With a magnitude of 7.8, the Gorkha earthquake affected approximately eight million people, and 327,000 female-headed households were forced into temporary shelters. In some districts affected by the earthquake, a total of 70 per cent of households are headed by women. Men seek work opportunities abroad (often in the Middle East and India), leaving their wives in charge of the family, land and households. With little or no access to proper hygiene facilities, Nepal’s problem with menstruation was initially made worse. In the earthquake, at least 498,852 houses were destroyed; 2.8 million people were in need of humanitarian assistance, of which 1.1 million were children in need of urgent assistance.
Before the earthquake, suicide rates for women in Nepal were already very high, ostensibly due to a woman’s restricted choices in life, and damaging menstrual hygiene practices. The World Health Organization states that ‘being a female [in Nepal] is a risk factor for developing depression or anxiety disorders.’ After Gorkha, suicide rates increased for both men and women, and it seemed that opportunities for women would cease to be a priority.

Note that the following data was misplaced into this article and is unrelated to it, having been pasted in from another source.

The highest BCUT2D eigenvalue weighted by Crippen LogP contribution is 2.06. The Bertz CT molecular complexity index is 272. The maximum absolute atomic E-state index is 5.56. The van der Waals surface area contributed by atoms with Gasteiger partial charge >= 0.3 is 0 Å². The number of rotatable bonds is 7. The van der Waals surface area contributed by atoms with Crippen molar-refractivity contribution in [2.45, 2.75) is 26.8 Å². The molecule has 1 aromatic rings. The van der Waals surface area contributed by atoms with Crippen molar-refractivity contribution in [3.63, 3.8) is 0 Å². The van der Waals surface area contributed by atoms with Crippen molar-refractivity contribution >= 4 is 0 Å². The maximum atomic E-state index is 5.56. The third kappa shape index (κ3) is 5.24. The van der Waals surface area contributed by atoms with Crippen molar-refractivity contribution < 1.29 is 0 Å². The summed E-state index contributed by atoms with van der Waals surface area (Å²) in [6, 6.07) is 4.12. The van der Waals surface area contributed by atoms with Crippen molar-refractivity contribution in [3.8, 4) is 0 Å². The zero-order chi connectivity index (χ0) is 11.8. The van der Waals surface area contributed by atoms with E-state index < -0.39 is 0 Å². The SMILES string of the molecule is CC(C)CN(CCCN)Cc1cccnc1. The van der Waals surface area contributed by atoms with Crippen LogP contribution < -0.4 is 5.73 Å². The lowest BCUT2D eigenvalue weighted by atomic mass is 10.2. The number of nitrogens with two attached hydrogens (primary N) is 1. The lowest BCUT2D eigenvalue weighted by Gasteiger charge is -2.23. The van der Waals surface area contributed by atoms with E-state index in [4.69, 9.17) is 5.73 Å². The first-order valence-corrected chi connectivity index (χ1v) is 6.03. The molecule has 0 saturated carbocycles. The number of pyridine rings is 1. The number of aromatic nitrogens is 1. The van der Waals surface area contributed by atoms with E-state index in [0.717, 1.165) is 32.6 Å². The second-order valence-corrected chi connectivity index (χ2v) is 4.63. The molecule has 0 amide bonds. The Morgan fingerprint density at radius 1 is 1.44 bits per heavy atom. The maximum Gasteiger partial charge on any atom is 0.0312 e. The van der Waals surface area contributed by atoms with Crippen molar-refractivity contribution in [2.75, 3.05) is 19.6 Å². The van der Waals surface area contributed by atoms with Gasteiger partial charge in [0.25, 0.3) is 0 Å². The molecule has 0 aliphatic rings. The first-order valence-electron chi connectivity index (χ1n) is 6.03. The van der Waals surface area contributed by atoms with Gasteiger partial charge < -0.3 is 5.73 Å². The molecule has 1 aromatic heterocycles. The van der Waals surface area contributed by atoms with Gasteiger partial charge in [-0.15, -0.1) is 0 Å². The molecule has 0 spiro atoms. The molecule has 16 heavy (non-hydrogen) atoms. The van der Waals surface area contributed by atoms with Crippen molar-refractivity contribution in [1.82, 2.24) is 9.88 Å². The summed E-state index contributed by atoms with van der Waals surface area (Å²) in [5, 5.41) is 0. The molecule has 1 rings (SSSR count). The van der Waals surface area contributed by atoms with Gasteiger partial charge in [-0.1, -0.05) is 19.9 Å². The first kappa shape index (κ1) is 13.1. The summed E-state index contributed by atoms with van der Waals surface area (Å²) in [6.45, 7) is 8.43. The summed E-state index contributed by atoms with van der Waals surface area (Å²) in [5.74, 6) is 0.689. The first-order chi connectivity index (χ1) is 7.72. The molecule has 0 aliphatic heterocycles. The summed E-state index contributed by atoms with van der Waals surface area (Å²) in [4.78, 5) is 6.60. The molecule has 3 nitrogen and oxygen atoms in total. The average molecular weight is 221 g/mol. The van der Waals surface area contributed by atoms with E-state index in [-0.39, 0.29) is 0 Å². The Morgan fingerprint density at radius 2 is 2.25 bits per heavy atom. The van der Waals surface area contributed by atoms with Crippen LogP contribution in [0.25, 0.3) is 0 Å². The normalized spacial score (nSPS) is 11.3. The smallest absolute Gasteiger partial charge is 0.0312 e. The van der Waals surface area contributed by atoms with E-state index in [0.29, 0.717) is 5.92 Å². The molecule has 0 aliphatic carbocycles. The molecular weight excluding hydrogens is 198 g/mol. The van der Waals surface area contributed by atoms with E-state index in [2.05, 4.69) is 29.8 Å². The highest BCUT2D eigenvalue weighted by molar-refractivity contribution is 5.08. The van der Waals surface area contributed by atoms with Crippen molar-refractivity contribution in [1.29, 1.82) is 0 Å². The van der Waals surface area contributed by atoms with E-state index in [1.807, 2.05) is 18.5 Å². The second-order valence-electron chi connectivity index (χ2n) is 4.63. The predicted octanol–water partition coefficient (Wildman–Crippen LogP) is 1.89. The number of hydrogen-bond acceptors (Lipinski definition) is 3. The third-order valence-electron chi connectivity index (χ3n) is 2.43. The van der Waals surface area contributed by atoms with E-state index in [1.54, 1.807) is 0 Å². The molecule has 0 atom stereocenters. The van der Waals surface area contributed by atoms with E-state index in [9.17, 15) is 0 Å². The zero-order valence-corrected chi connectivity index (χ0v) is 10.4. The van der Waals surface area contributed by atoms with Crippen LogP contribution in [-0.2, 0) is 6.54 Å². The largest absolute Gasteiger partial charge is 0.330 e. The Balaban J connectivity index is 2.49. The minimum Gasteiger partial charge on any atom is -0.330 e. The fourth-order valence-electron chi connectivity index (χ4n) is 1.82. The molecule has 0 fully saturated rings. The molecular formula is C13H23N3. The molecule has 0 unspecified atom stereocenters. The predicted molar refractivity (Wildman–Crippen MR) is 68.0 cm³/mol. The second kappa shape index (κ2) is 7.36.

On the other hand, the earthquake helped place Nepal’s gender issues on the international agenda. Humanitarian aid flooded in from all parts of the world including China, Bangladesh, Germany, Bhutan and Egypt. This transformed Nepal’s disaster into a global issue. Compared to the last earthquake in 1934 (magnitude 8.0), the response to Gorkha demonstrates how interconnected the 21st century world is.
Although it is true that the immediate effect of the earthquake exacerbated existing social inequalities in Nepal – as is the case with most natural disasters – three years later women have proved that this will not remain the case forever. While neighbouring India is still fighting to ban honour killings, society in Nepal is starting to completely revive the role of its women.